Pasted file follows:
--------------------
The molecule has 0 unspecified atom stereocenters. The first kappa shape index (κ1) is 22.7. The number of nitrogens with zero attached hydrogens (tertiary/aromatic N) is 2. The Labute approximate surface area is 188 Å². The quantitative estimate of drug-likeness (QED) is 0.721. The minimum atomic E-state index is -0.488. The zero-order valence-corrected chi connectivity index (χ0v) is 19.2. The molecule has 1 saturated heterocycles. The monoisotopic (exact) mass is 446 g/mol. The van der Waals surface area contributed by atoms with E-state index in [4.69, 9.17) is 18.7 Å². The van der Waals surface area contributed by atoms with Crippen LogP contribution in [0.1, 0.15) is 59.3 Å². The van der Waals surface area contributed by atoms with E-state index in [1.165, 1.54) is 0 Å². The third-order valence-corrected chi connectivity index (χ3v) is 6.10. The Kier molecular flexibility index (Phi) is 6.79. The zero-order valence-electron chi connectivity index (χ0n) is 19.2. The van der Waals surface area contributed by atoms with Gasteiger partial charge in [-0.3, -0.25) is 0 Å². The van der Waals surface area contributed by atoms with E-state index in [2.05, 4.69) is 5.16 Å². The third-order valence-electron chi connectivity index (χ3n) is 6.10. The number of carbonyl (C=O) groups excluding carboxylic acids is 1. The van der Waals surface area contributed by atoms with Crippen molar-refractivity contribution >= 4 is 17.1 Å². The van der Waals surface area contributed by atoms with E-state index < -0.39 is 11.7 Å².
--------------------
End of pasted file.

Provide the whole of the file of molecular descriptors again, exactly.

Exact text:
The molecule has 0 unspecified atom stereocenters. The first kappa shape index (κ1) is 22.7. The number of nitrogens with zero attached hydrogens (tertiary/aromatic N) is 2. The Labute approximate surface area is 188 Å². The quantitative estimate of drug-likeness (QED) is 0.721. The minimum atomic E-state index is -0.488. The zero-order valence-corrected chi connectivity index (χ0v) is 19.2. The molecule has 1 saturated heterocycles. The monoisotopic (exact) mass is 446 g/mol. The van der Waals surface area contributed by atoms with E-state index in [4.69, 9.17) is 18.7 Å². The van der Waals surface area contributed by atoms with Crippen LogP contribution in [0.1, 0.15) is 59.3 Å². The van der Waals surface area contributed by atoms with E-state index in [1.165, 1.54) is 0 Å². The third-order valence-corrected chi connectivity index (χ3v) is 6.10. The Kier molecular flexibility index (Phi) is 6.79. The zero-order valence-electron chi connectivity index (χ0n) is 19.2. The van der Waals surface area contributed by atoms with Gasteiger partial charge in [-0.3, -0.25) is 0 Å². The van der Waals surface area contributed by atoms with E-state index in [2.05, 4.69) is 5.16 Å². The third-order valence-electron chi connectivity index (χ3n) is 6.10. The number of carbonyl (C=O) groups excluding carboxylic acids is 1. The van der Waals surface area contributed by atoms with Crippen molar-refractivity contribution >= 4 is 17.1 Å². The van der Waals surface area contributed by atoms with E-state index < -0.39 is 11.7 Å².